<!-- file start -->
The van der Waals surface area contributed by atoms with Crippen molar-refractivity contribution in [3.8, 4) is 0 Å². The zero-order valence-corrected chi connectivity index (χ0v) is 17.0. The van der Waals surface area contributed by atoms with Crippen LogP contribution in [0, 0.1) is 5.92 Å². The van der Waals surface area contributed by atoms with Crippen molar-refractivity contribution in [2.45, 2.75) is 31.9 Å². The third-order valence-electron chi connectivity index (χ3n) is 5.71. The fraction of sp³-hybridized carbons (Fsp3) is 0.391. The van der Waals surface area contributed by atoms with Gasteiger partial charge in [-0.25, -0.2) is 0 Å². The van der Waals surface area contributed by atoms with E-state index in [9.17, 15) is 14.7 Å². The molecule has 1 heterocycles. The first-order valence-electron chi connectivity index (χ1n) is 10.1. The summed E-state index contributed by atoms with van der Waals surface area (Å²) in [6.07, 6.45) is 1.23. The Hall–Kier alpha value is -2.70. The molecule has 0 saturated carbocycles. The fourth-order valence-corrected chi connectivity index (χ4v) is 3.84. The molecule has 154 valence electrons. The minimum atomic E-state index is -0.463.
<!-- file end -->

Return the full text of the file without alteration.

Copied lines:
The van der Waals surface area contributed by atoms with Crippen molar-refractivity contribution in [3.8, 4) is 0 Å². The zero-order valence-corrected chi connectivity index (χ0v) is 17.0. The van der Waals surface area contributed by atoms with Crippen LogP contribution in [0, 0.1) is 5.92 Å². The van der Waals surface area contributed by atoms with Crippen molar-refractivity contribution in [2.45, 2.75) is 31.9 Å². The third-order valence-electron chi connectivity index (χ3n) is 5.71. The fraction of sp³-hybridized carbons (Fsp3) is 0.391. The van der Waals surface area contributed by atoms with Gasteiger partial charge in [-0.25, -0.2) is 0 Å². The van der Waals surface area contributed by atoms with E-state index in [9.17, 15) is 14.7 Å². The molecule has 1 heterocycles. The first-order valence-electron chi connectivity index (χ1n) is 10.1. The summed E-state index contributed by atoms with van der Waals surface area (Å²) in [6.07, 6.45) is 1.23. The Hall–Kier alpha value is -2.70. The molecule has 0 saturated carbocycles. The fourth-order valence-corrected chi connectivity index (χ4v) is 3.84. The molecule has 154 valence electrons. The minimum atomic E-state index is -0.463.